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Hernandez on outcomes-based pricing for PCSK9 inhibitors

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AMERICAN JOURNAL OF MANAGED CARE - An article by alumna INMACULADA (INMA) HERNANDEZ (HPM ’16) discusses the impact of the outcomes-based pricing arrangements proposed by Amgen on the pricing of PCSK9 inhibitor therapy, and provides recommendations for payers on the design of outcomes-based contracts. She is an assistant professor at Pitt’s School of Pharmacy. Her research explores the intersection of pharmaceutical health services and outcomes re... 

Gellad questions CVS Health move to limit access to opioid painkillers

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WALL STREET JOURNAL - One of the largest managers of pharmaceutical benefits in the U.S. says it will start limiting the duration and dose of some prescriptions for opioid painkillers, in an effort to combat widespread addiction. The restrictions, based on CDC recommendations published last year, could cause some debate. WALID GELLAD, physician and HPM assistant professor, said the restrictions for chronic pain could cause cumbersome paperwork an... 

Salcido returns as epidemiology seminar speaker

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Alumnus DAVID SALCIDO (EPI ’08) was guest lecturer for the September 21, 2017, epidemiology seminar with a talk titled “Cardiac Arrest, Resuscitation and the Opioid Epidemic.” He began his resuscitation research work in 2006. Since then he has developed interests in cardiac arrest physiology (acute phase), resuscitation device and robotics development, signal analysis, and emergency medicine epidemiology. 

Carolinas HealthCare System names DeFurio as new CFO

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CHARLOTTE BUSINESS JOURNAL - After a natioinwide search, NC-based Carolinas HealthCare System has tapped alumnus ANTHONY DEFURIO (HADM ’89) to serve as executive vice president and CFO, effective October 2017. Carolinas recently announced it would merge with Chapel Hill-based UNC Health Care, forming one of the nation’s largest hospital networks. Leading up to this new position, DeFurio was senior vice president and CFO at University of Colorado ... 

Pittsburgh: Best U.S. city for millennials!

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CURBED - Look at the stats! In addition to a raft of articles talking about the city’s growing tech sector, a new report from the Brookings Institution just found that Pittsburgh’s per capita university research and development (R&D) spending was nearly two and a half times the national average, and its millennial population has risen 37.3 percent between 2000 and 2013.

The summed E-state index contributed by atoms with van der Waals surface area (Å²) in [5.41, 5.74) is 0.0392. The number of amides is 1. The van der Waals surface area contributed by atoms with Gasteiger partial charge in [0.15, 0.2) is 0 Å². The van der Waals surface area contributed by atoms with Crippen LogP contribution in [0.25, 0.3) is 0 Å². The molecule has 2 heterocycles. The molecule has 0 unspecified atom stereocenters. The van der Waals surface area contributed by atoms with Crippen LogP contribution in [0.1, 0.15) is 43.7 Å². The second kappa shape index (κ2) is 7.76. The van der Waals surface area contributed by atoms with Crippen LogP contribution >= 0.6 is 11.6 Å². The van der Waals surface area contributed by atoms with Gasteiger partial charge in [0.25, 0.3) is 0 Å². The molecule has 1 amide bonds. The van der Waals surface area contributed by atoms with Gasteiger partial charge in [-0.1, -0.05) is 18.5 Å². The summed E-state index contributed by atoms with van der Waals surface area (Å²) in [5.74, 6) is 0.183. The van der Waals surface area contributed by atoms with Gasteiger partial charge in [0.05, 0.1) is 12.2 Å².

Browne speaks on stroke prevention measures for African Americans

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PITTSBURGH COURIER - Nearly half of all African American adults have some form of cardiovascular disease, and African Americans have nearly twice the risk for a first-ever stroke than Caucasians, resulting in a much higher death rate from stroke. Alumnus MARIO BROWNE (BCHS ’05), Pitt’s director of health sciences diversity and a spokesperson for the American Heart Association, talks about how those diseases can be prevented. 

Gellad says the naloxone pricing system is out of control (video)

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WTAE ACTION NEWS - As the opioid crisis sweeping the country, demand for naloxone has soared—and so has the price. HPM’s WALID GELLAD, who studies drug pricing, says the system is completely out of control. Naloxone cost increases have sky-rocketed, a huge concern for emergency service providers and community organizations. 

Burke on need to arm officials with opioid crisis data

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WIRED - Researchers have been calling for this kind of data-driven approach to the national opioid epidemic. They want to study the spread of opioids like infectious diseases, by looking at transmission patterns and recovery rates. But much of the data is locked in state agencies, making it difficult to access, says DONALD BURKE, dean of the Graduate School of Public Health at University of Pittsburgh. “These data should be liberated,” he says. 

HUGEN annual retreat welcomes new students

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In 2003, the Department of Human Genetics revived a tradition: a beginning-of-the-year department retreat for faculty, staff, students, friends, and family at the Pymatuning Laboratory of Ecology. Last weekend’s 2017 gathering featured a poster session, invited speaker talks, student talks, and a panel and group discussion, as well as plenty of opportunities for bonding over meals, table tennis, billiards, board games, canoeing, hiking, ’smores-m... 

Terry models community service outside the classroom

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BCHS rock star MARTHA TERRY is also amazing outside the classroom. Last weekend she was busy with community work in Pittsburgh’s Friendship neighborhood. 

Gellad sceptical that drug company outcomes-based pricing can lower costs

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Drug policy researcher WALID GELLAD says the outcomes-based contracts are being viewed as the solution to the drug-price problem, and they’re not going to be, at least not in the short term. The deals don’t stop drug companies from charging high starting prices for new drugs or from steadily raising prices for older drugs. Any rebates or discounts in outcomes-based contracts are off an already inflated number. He favors other ways to curb drug co...